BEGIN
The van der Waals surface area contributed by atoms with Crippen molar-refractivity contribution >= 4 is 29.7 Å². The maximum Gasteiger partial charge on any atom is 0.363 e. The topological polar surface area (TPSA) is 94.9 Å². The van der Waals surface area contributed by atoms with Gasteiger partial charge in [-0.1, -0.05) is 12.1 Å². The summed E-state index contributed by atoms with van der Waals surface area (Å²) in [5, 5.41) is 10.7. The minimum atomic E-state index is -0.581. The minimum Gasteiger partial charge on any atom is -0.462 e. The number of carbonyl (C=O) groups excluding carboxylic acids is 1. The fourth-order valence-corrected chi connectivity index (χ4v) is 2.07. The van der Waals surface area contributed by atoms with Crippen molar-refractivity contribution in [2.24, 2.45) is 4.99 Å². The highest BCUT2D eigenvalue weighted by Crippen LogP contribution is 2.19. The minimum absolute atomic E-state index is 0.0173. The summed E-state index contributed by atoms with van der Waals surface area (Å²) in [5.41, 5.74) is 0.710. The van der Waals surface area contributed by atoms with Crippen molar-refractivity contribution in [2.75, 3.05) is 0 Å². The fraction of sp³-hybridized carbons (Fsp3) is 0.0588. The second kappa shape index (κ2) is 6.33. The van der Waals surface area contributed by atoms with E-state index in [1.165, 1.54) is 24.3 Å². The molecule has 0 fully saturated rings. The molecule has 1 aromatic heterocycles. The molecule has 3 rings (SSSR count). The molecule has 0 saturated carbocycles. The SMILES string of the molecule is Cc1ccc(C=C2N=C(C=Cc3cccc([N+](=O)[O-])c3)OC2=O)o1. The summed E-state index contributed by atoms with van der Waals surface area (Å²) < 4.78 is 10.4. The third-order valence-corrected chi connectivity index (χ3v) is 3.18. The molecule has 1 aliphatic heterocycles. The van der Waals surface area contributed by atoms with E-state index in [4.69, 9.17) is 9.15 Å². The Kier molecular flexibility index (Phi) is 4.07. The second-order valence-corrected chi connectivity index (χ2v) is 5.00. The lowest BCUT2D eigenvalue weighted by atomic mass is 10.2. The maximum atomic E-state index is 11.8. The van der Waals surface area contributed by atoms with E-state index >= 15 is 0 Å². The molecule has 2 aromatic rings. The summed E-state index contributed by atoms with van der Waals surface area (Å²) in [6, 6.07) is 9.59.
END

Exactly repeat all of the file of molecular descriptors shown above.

The van der Waals surface area contributed by atoms with Crippen molar-refractivity contribution >= 4 is 29.7 Å². The maximum Gasteiger partial charge on any atom is 0.363 e. The topological polar surface area (TPSA) is 94.9 Å². The van der Waals surface area contributed by atoms with Gasteiger partial charge in [-0.1, -0.05) is 12.1 Å². The summed E-state index contributed by atoms with van der Waals surface area (Å²) in [5, 5.41) is 10.7. The minimum atomic E-state index is -0.581. The minimum Gasteiger partial charge on any atom is -0.462 e. The number of carbonyl (C=O) groups excluding carboxylic acids is 1. The fourth-order valence-corrected chi connectivity index (χ4v) is 2.07. The van der Waals surface area contributed by atoms with Crippen molar-refractivity contribution in [2.24, 2.45) is 4.99 Å². The highest BCUT2D eigenvalue weighted by Crippen LogP contribution is 2.19. The minimum absolute atomic E-state index is 0.0173. The summed E-state index contributed by atoms with van der Waals surface area (Å²) in [5.41, 5.74) is 0.710. The van der Waals surface area contributed by atoms with Crippen molar-refractivity contribution in [2.75, 3.05) is 0 Å². The fraction of sp³-hybridized carbons (Fsp3) is 0.0588. The second kappa shape index (κ2) is 6.33. The van der Waals surface area contributed by atoms with E-state index in [1.165, 1.54) is 24.3 Å². The molecule has 0 fully saturated rings. The molecule has 1 aromatic heterocycles. The molecule has 3 rings (SSSR count). The molecule has 0 saturated carbocycles. The SMILES string of the molecule is Cc1ccc(C=C2N=C(C=Cc3cccc([N+](=O)[O-])c3)OC2=O)o1. The summed E-state index contributed by atoms with van der Waals surface area (Å²) < 4.78 is 10.4. The third-order valence-corrected chi connectivity index (χ3v) is 3.18. The molecule has 1 aliphatic heterocycles. The van der Waals surface area contributed by atoms with E-state index in [4.69, 9.17) is 9.15 Å². The Kier molecular flexibility index (Phi) is 4.07. The second-order valence-corrected chi connectivity index (χ2v) is 5.00. The lowest BCUT2D eigenvalue weighted by atomic mass is 10.2. The maximum atomic E-state index is 11.8. The van der Waals surface area contributed by atoms with E-state index >= 15 is 0 Å². The molecule has 2 aromatic rings. The summed E-state index contributed by atoms with van der Waals surface area (Å²) in [6, 6.07) is 9.59.